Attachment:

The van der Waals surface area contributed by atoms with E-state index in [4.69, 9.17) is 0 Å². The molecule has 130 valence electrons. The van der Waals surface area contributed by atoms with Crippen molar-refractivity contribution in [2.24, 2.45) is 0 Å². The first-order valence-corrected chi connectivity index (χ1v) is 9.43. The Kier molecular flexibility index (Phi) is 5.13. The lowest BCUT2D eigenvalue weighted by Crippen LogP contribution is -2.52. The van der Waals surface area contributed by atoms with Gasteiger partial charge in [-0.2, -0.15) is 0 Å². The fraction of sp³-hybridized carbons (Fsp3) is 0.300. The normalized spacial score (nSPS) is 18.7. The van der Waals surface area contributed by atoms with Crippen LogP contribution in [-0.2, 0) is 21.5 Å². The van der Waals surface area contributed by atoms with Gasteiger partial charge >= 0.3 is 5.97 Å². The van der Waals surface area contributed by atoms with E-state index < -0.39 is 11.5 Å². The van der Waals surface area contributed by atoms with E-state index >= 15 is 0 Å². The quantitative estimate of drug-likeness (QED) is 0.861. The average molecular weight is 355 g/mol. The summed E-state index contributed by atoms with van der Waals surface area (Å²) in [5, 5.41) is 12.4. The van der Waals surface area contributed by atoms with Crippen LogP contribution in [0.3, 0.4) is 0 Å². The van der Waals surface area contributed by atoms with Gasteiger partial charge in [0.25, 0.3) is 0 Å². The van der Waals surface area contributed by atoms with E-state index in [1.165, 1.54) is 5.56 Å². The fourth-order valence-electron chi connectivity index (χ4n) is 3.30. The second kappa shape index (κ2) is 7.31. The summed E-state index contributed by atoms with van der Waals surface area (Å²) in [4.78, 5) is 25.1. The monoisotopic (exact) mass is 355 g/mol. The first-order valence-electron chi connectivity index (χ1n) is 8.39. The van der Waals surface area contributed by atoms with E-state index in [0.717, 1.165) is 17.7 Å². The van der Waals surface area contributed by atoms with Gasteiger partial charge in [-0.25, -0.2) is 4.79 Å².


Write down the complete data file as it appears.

The van der Waals surface area contributed by atoms with E-state index in [4.69, 9.17) is 0 Å². The molecule has 130 valence electrons. The van der Waals surface area contributed by atoms with Crippen molar-refractivity contribution in [2.24, 2.45) is 0 Å². The first-order valence-corrected chi connectivity index (χ1v) is 9.43. The Kier molecular flexibility index (Phi) is 5.13. The lowest BCUT2D eigenvalue weighted by Crippen LogP contribution is -2.52. The van der Waals surface area contributed by atoms with Gasteiger partial charge in [-0.2, -0.15) is 0 Å². The fraction of sp³-hybridized carbons (Fsp3) is 0.300. The normalized spacial score (nSPS) is 18.7. The van der Waals surface area contributed by atoms with Crippen LogP contribution in [-0.2, 0) is 21.5 Å². The van der Waals surface area contributed by atoms with Gasteiger partial charge >= 0.3 is 5.97 Å². The van der Waals surface area contributed by atoms with E-state index < -0.39 is 11.5 Å². The van der Waals surface area contributed by atoms with E-state index >= 15 is 0 Å². The quantitative estimate of drug-likeness (QED) is 0.861. The average molecular weight is 355 g/mol. The summed E-state index contributed by atoms with van der Waals surface area (Å²) in [5, 5.41) is 12.4. The van der Waals surface area contributed by atoms with Crippen LogP contribution in [0.3, 0.4) is 0 Å². The van der Waals surface area contributed by atoms with Gasteiger partial charge in [0.25, 0.3) is 0 Å². The van der Waals surface area contributed by atoms with E-state index in [1.165, 1.54) is 5.56 Å². The fourth-order valence-electron chi connectivity index (χ4n) is 3.30. The second kappa shape index (κ2) is 7.31. The summed E-state index contributed by atoms with van der Waals surface area (Å²) in [4.78, 5) is 25.1. The monoisotopic (exact) mass is 355 g/mol. The first-order valence-electron chi connectivity index (χ1n) is 8.39. The van der Waals surface area contributed by atoms with E-state index in [0.717, 1.165) is 17.7 Å². The van der Waals surface area contributed by atoms with Gasteiger partial charge in [-0.25, -0.2) is 4.79 Å².